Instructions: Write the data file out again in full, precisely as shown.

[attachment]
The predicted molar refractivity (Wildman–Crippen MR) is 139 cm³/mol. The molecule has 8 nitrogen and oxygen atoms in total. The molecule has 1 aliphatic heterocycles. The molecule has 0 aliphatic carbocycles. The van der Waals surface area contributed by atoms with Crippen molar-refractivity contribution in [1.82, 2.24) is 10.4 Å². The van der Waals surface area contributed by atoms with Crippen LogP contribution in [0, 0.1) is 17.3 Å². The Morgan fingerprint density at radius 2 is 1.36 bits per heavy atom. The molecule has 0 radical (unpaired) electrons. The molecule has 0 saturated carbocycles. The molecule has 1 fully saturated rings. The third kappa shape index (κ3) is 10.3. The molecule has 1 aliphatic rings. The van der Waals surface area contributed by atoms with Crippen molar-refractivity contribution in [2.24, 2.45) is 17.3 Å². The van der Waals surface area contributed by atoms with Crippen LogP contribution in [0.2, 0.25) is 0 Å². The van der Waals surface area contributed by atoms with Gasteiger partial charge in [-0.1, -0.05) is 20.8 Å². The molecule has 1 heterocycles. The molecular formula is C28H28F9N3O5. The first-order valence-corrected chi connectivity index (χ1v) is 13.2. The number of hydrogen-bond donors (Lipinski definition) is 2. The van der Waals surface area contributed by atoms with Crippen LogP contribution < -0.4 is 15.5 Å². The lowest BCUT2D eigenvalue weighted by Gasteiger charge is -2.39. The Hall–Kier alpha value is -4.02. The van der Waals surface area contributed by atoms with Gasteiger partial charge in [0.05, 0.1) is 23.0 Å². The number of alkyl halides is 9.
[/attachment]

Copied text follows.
The predicted molar refractivity (Wildman–Crippen MR) is 139 cm³/mol. The molecule has 8 nitrogen and oxygen atoms in total. The molecule has 1 aliphatic heterocycles. The molecule has 0 aliphatic carbocycles. The van der Waals surface area contributed by atoms with Crippen molar-refractivity contribution in [1.82, 2.24) is 10.4 Å². The van der Waals surface area contributed by atoms with Crippen LogP contribution in [0, 0.1) is 17.3 Å². The Morgan fingerprint density at radius 2 is 1.36 bits per heavy atom. The molecule has 0 radical (unpaired) electrons. The molecule has 0 saturated carbocycles. The molecule has 1 fully saturated rings. The third kappa shape index (κ3) is 10.3. The molecule has 1 aliphatic rings. The van der Waals surface area contributed by atoms with Crippen molar-refractivity contribution in [2.24, 2.45) is 17.3 Å². The van der Waals surface area contributed by atoms with Crippen LogP contribution in [0.2, 0.25) is 0 Å². The van der Waals surface area contributed by atoms with Gasteiger partial charge in [-0.1, -0.05) is 20.8 Å². The molecule has 1 heterocycles. The molecular formula is C28H28F9N3O5. The first-order valence-corrected chi connectivity index (χ1v) is 13.2. The number of hydrogen-bond donors (Lipinski definition) is 2. The van der Waals surface area contributed by atoms with Crippen LogP contribution < -0.4 is 15.5 Å². The lowest BCUT2D eigenvalue weighted by Gasteiger charge is -2.39. The Hall–Kier alpha value is -4.02. The van der Waals surface area contributed by atoms with Gasteiger partial charge in [0.05, 0.1) is 23.0 Å². The number of alkyl halides is 9.